The idea that lactate can actually be a hormone throws many people for a loop, but recent research has uncovered a receptor site for this signaling molecule. The receptor site is called GPR81, which means that, at a minimum, lactate behaves like a hormone.
Lactate’s Application To Building Muscle
Next time you experience “lactic acid muscle soreness,” welcome it with open arms, because you now know what it all means: lactate production—the startup of a chain reaction that culminates in a spike in anabolic hormones.
There are weight lifting techniques that spur this process, and, though not pretty as far as how they feel, keep in mind that the greater that grueling burn, the more HGH and testosterone will be released, meaning greater fat burning and muscle building.
Intensity Techniques For Driving Up Lactate:
These are absolute killers. The first set is done to failure or near failure, and immediately after is another set of the same exercise with lighter weight, to failure, and then again a third set of still the same exercise, even lighter, to failure.
Some routines are impractical for this, such as deadlifts, free barbell squats and leg presses due to the longer load changing times, but other routines work divinely for drop-sets such as any kind of rows, lat pull-downs, chest presses and shoulder presses.
2. Compound sets
A set is immediately followed by a different exercise that works the same muscle group, such as pull-ups quickly followed by barbell rows, or parallel bar dips promptly followed by narrow grip bench presses.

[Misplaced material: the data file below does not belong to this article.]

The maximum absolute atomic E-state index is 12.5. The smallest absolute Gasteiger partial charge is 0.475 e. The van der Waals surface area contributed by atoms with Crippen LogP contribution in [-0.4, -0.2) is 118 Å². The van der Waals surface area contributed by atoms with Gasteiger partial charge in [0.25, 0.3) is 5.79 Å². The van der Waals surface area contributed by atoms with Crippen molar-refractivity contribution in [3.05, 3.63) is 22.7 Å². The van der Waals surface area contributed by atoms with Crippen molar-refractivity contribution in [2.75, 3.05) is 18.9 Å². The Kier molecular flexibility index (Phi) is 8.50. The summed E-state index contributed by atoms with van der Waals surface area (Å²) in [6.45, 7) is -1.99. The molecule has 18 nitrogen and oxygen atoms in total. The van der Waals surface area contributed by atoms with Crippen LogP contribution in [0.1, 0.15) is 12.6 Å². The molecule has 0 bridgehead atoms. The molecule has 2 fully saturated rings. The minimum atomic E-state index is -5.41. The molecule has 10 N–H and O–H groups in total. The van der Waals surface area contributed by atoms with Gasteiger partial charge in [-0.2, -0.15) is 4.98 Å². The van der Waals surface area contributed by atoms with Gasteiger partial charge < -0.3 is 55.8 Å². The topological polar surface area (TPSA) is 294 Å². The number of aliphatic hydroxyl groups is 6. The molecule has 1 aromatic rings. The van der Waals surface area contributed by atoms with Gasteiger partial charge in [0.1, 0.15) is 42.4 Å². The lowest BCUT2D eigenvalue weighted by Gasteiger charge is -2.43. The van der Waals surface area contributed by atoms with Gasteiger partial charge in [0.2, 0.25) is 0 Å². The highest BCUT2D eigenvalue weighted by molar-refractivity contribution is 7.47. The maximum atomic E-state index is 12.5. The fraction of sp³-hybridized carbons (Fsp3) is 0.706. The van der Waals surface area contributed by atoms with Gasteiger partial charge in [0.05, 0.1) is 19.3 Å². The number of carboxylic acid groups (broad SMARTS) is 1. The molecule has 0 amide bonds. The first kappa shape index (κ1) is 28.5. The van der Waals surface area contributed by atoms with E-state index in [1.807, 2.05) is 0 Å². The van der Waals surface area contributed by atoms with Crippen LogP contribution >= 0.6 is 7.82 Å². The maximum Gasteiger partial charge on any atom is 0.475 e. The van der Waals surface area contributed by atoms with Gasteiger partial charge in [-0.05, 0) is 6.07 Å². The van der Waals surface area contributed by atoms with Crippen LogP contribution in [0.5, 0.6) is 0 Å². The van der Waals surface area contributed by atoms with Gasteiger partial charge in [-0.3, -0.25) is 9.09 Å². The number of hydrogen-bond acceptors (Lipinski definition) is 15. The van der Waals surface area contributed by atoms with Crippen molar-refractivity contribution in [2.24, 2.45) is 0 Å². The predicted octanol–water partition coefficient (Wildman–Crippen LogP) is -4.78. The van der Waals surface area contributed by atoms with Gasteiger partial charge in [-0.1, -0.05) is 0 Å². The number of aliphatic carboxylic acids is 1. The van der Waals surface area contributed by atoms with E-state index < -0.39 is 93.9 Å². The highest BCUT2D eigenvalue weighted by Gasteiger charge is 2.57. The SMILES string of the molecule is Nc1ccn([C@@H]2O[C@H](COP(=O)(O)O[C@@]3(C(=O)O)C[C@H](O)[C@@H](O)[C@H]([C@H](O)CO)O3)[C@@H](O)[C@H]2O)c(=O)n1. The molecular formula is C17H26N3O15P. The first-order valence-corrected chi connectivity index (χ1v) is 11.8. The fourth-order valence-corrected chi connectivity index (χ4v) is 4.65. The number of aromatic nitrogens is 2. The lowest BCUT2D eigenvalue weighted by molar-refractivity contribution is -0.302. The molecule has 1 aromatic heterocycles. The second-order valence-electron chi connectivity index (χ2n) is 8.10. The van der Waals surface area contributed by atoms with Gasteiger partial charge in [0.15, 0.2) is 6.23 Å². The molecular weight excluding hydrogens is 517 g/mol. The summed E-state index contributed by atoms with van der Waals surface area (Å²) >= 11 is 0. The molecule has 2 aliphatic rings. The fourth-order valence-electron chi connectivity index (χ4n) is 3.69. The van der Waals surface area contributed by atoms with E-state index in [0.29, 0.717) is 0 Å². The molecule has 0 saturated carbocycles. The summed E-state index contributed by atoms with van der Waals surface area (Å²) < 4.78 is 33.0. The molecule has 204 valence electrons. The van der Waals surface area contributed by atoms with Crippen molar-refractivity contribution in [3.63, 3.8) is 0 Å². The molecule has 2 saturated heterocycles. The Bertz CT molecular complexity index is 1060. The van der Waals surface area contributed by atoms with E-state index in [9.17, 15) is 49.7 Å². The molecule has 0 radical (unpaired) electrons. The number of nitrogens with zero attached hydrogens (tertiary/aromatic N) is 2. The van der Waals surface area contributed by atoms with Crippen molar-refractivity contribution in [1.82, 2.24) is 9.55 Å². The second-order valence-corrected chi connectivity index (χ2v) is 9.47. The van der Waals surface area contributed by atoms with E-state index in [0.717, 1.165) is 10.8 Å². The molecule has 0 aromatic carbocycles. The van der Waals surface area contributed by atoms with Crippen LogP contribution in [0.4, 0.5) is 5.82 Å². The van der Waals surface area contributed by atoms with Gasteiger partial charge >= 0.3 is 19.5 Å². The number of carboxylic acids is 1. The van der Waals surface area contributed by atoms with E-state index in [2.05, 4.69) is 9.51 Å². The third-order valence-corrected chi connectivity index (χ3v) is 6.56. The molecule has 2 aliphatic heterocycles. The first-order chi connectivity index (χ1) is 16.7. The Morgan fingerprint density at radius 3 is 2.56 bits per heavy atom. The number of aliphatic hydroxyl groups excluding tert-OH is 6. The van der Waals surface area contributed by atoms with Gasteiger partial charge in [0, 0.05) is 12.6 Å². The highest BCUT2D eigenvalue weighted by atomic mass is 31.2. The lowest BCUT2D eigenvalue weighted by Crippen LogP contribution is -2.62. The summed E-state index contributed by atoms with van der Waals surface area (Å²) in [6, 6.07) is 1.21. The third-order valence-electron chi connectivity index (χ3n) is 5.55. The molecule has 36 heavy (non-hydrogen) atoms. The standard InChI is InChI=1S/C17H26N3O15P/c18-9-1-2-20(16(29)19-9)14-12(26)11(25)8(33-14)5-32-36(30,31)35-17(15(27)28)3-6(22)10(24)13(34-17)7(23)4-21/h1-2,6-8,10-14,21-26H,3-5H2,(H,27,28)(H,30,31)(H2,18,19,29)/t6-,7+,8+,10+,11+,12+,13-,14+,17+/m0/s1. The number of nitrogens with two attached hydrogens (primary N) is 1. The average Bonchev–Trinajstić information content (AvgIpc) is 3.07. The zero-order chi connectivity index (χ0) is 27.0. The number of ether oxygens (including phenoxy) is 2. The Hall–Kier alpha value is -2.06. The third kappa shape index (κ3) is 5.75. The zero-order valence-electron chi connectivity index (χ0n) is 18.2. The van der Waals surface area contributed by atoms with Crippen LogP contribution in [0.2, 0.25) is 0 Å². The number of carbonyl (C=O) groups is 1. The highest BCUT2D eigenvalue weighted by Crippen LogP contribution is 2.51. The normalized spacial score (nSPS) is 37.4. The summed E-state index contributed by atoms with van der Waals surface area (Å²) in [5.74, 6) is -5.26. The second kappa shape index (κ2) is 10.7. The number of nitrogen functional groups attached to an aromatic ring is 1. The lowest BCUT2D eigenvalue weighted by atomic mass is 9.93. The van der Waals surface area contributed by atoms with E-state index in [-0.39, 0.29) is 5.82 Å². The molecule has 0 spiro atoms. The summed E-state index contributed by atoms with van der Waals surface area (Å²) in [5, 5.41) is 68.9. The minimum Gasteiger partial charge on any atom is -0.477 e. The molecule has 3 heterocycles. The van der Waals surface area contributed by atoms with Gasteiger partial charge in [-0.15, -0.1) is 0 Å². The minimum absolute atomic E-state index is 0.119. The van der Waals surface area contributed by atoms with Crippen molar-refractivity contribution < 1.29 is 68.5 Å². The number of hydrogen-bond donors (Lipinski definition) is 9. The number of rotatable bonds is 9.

3. Partial repetitions
A fine example is bringing the leg press sled down deeply rather than half-way (like most people do), then pushing back up only three-fourths way rather than all the way. Each rep goes up only three-fourths way, from the lowest position possible.
Take five seconds to lower the weight, such as in a bench press or incline dumbbell press.
5. Stage reps
The lowering or release of the weight is not done in one fluid motion, but consists of pauses throughout.
An example would be a chin-up in which one lowers one-quarter way and holds; then lowers to half way and holds; lowers to three-fourths and holds, then comes to a dead hang before pulling up again.
Optimizing lactic acid for muscle building, or, more accurately put, optimizing lactate for muscle building, includes incorporating these intensity techniques into one’s muscle hypertrophy regimen.
However, don’t overdo it. Too many intensity sets in one session can become too exhausting. No more than half the exercises should utilize intensity techniques.